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These are trying times in workspaces, particularly in Nigeria. The economic crisis has ignited fresh fires in the workplace and the market-place. Organizations are going through various change programmes: Restructuring. Re-engineering. Right-sizing. The ‘Re’-prefix never got so busy! It’s either being done to you or you are doing it to others. I have been on both sides of the coin, and neither is comfortable.
There is increased pressure to do more with less. The pressure has produced more tension and stress. The situation worsens when the ‘workmosphere’ becomes polluted by intrigues.
How does a person thrive, and not merely survive, in trying times in the workplace? How do you stay motivated in changing or unpleasant work conditions?
One of my guiding philosophies is that what matters is not what happens to you, but how you respond to what happens to you. Experience is not just what happens to you, but what you do with what happens to you.
I would like to share seven points, from personal experience and building on the advice proffered by Dr. John C. Maxwell in the Maxwell Leadership Bible that can help you stay motivated and thrive in trying times in the workplace. The underlying principle of the steps is that the best form of motivation is not external, but internal motivation.
1. Say a Prayer
When times of change or trying times come, pray for wisdom and guidance. Many times, we let the pressure get to us so much that we do not remember to truly pray for help. It is advisable that prayer also involves meditating upon lessons to be learnt from the trying times. In one previous experience, I felt God wanted me to learn deeper depths of humility and higher heights of patience in the workplace. I learnt new lessons and was better prepared for my next career role.
2. Have a Purpose
When all around you at work appears to be crashing, a compelling purpose would keep you going. Each time I take on a new role or changing times come, beyond the standard key KPIs, I prayerfully set a personal goal that keeps me going even when the work atmosphere becomes polluted. In a previous role, it was to help raise individual and ultimately corporate performance levels, and double the size of the business within two years. In another, it was to help prepare colleagues for a difficult period of change and keep their spirits up through a depressing time. Light shines best in darkness. Let your light so shine…
3. Chart a Path
Having established the compelling purpose, develop the road-map or plan to achieve your goals. Preparation is crucial. Even gamblers and lottery players have some kind of plan. When the workplace becomes really trying, a well-thought through plan, divided into manageable parts, increases the chances of sustaining or increasing motivation levels.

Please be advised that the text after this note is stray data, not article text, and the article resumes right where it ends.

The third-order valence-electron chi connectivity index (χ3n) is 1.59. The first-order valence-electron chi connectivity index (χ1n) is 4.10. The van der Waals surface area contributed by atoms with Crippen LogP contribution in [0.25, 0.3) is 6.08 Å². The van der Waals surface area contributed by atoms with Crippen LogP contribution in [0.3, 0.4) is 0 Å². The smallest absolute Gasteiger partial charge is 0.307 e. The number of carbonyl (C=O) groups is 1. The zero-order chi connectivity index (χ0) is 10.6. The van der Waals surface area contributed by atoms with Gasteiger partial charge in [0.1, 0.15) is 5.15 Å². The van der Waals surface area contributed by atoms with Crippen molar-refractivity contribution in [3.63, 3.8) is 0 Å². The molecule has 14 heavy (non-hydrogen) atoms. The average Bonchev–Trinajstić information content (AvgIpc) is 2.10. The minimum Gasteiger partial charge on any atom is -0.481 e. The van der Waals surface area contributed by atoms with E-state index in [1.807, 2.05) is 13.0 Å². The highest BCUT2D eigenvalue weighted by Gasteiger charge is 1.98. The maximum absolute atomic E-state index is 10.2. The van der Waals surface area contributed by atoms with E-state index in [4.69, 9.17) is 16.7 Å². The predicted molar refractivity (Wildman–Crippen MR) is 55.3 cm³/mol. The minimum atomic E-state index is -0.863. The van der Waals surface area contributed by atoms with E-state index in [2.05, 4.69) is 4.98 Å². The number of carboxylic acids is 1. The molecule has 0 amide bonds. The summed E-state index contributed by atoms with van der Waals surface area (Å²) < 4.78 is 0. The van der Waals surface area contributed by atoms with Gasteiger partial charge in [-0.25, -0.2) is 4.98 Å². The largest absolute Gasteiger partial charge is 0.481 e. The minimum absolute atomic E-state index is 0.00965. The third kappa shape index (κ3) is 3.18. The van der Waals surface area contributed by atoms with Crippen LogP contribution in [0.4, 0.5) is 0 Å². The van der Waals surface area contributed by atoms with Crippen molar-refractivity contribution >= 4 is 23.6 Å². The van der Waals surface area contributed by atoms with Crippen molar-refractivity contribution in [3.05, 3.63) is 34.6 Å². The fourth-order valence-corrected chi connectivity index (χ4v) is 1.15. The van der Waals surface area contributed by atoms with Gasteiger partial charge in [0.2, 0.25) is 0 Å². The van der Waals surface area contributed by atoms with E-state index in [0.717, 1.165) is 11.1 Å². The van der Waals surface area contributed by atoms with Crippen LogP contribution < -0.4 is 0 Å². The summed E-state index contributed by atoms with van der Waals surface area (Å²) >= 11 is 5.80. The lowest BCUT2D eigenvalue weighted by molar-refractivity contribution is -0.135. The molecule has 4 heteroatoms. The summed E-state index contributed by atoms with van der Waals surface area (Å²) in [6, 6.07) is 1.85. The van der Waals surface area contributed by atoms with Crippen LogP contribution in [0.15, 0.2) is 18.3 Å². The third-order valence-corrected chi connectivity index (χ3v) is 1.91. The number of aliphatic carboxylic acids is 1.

4. Work with Passion
It is not enough to plan your work; in order to thrive, you must work your plan, or in other words, put your plan to work. In difficult times, inertia can set in. That’s when you need to dip into your inner reserves. Trying times require extra doses of pro-activeness. To borrow from sporting kits giant Nike, even when you do not feel like it, strive to Just do it. Self-discipline is crucial. It’s about winning the inner game. Do what is right despite how you feel, or what others say or do. Keep going! Although one tree may not make a forest, one tree can start a forest. Strive to be the best you can be.
5. Keep clear Perspective
Through the challenges, stay focused and keep faith. Keep your head when others are losing theirs. Focus on the goals not the obstacles. Do things that refresh your mind. When my mind gets cluttered because of issues at work, I go for walks. The Scriptures, for example Psalm 37, contain great nuggets that provide encouraging perspectives through trying times in the workplace.
6. Have cheering Partners
In ordinary times, it is important to have mentors, sounding boards, sharpening irons or encouragers. It is even more critical and can be career-saving in trying times. We all go through difficult times in the workplace, and we should never feel that we are in it alone, or that no one else has gone through what we are going through. Share your concerns wisely with trustworthy people, but do not form ‘griping’ committees about the issues you face in the workplace.
7. Cultivate Patience
Don’t be like the man who prayed to God, ‘Lord, give me patience, and I need it now!’. In the workplace, stuff happens that tries our souls. Increase your capacity to be patient. Keep your spirit up. Better days ahead.
PS. This is an abridged version of an article that first appeared in Gem man magazine.
Author – Lampe Omoyele